- BPD Type 2: Discussion of specific issues such as proposed study design or endpoints, where FDA will provide targeted advice, within 75 calendar days of receipt.
- BPD Type 3: In-depth data review and advice meeting regarding an ongoing BPD program, within 120 calendar days of receipt.
- BPD Type 4: Discussion of format and content of a biosimilar biological product application or supplement, within 60 calendar days of receipt.
“The timelines established in this draft guidance are too protracted and complicate the Agency’s advice to sponsors to have a step-wise approach to biosimilar development,” Boehringer Ingelheim told FDA in a letter from Joanne Palmisano, M.D., FACP, vp-regulatory affairs.
Dr. Palmisano suggested FDA allow submission of packages for BPD3 meetings closer than 120 days in advance. “While the normal four-week period may not be sufficient for review of a biosimilar meeting package, we feel that 120 days is perhaps more than should be required,” she noted. The agency can split the difference by proposing 60 days, which should allow industry more time it wants while still allowing for careful review.
FDA should also consider Teva Pharmaceuticals’ advice to spell out how the agency will review meeting packages, and how much data it will want before initial advisory and BPD3 meetings. “Any details the agency may provide at this time would be appreciated, and would further the industry understanding of the review timelines for the various meetings,” Teva stated in a letter from Penny S. Levin, director, global regulatory intelligence & policy.
While companies typically start their biosimilar applications with free initial advisory meetings, FDA can in cases substitute BPD3s, which require user-fee payments within five days.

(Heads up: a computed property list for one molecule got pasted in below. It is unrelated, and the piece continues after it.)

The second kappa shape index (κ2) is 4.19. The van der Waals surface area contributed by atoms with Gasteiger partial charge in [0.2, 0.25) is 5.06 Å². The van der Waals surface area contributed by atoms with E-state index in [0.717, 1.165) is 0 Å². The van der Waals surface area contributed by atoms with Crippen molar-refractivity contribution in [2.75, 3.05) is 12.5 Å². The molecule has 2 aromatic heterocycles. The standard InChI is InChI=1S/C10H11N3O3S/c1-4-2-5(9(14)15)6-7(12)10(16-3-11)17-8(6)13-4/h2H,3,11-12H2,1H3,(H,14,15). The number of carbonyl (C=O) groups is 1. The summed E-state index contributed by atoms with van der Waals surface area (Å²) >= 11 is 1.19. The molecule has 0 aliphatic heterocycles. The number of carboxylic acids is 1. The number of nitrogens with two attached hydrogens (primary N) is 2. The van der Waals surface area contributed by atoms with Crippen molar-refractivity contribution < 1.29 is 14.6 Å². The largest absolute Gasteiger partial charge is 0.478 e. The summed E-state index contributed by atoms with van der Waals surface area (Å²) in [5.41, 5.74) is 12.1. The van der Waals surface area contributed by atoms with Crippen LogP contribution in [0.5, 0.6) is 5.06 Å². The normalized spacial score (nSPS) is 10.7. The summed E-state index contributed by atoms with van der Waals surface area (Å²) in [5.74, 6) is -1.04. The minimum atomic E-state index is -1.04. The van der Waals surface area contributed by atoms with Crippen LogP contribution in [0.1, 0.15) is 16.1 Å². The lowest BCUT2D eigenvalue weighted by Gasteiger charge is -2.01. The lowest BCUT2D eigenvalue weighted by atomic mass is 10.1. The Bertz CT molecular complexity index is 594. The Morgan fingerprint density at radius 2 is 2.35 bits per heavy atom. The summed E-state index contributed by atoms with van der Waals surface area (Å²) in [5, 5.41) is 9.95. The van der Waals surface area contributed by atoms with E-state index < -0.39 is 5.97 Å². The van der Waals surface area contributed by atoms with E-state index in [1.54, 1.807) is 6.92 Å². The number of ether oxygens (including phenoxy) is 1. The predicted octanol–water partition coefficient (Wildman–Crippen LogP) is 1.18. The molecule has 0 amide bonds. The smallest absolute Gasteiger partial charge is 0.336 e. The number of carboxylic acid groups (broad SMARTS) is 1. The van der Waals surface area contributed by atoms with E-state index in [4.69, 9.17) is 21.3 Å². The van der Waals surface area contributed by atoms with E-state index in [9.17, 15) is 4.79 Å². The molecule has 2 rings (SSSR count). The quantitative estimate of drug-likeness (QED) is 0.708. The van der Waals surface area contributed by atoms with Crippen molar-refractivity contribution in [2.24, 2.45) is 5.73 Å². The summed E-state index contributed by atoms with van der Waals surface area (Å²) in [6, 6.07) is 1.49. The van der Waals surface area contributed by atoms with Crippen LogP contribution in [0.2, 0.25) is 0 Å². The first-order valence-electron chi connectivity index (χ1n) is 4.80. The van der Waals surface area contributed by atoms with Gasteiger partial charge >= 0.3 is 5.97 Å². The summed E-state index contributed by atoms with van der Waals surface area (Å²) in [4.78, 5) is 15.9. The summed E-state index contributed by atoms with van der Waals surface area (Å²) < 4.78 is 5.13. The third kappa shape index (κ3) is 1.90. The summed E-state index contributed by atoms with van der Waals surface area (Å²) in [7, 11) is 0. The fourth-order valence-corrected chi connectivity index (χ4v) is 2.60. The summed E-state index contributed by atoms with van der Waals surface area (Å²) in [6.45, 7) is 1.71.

“The sponsor may wish to re-evaluate its meeting request entirely, and should be given an opportunity to do so before incurring a payment obligation,” Carol Haley, Ph.D., Pfizer’s director, U.S. regulatory policy & global intelligence, told FDA.
The agency should heed Pfizer’s advice, provided re-evaluation is limited to a few days, to avoid needless delay.
FDA last year expanded its user-fee collection to biologics and biosimilars, setting the same fees as, while committing to longer decision timeframes than, new prescription drugs. Mylan suggested BPD3 meetings be held within 60 rather than 120 days of requests, same as Type B meetings for reviewing new drugs.
AbbVie called for additional efforts to protect trade secrets of reference drugs during agency review of biosimilar applications. “AbbVie is deeply concerned that FDA has not yet described publicly, or to our knowledge implemented within the agency, any safeguards to prevent the impermissible use or disclosure of reference product sponsor trade secrets during these meetings,” Mark J. Goldberger M.D., AbbVie’s divisional vp, regulatory policy & intelligence, told the agency.
AbbVie cited instances where FDA acknowledged reviewers either cited nonpublic data from reference drugs in 505(b)(2) applications that can rely in part on data from existing reference drugs, or compared that data to data from biosimilars. One such instance, the company said, came when FDA approved Teva’s testosterone gel, for which AbbVie AndroGel 1% was the reference product.
“We remain concerned that agency scientists may unintentionally, inadvertently, but nevertheless impermissibly use and/or disclose to a biosimilar applicant innovator trade secrets during the BPD program,” Dr. Goldberger wrote.
One safeguard AbbVie seeks would bar “employees who were significantly involved in reviewing particular reference product BLA and who have meaningful knowledge of the trade secrets in the BLA.” The company also wants FDA to create an electronic database of such employees, and block reviewers electronically from accessing BLAs or review documents for reference products.
Also responding to FDA’s latest guidance were Generic Pharmaceutical Association and Apotex.
FDA has two challenges ahead on biosimilars. One is finalizing the four guidances. Then comes the harder task of playing catch-up to Europe, where 14 biosimilars have been approved since 2006. Many more are expected once the European Medicines Agency finalizes new guidelines on approving biosimilars with biotechnology-derived proteins as active ingredients; a draft was released June 10. All the more reason why FDA needs to modify, then finalize the draft guidances before another year elapses without a biosimilar pathway in the U.S.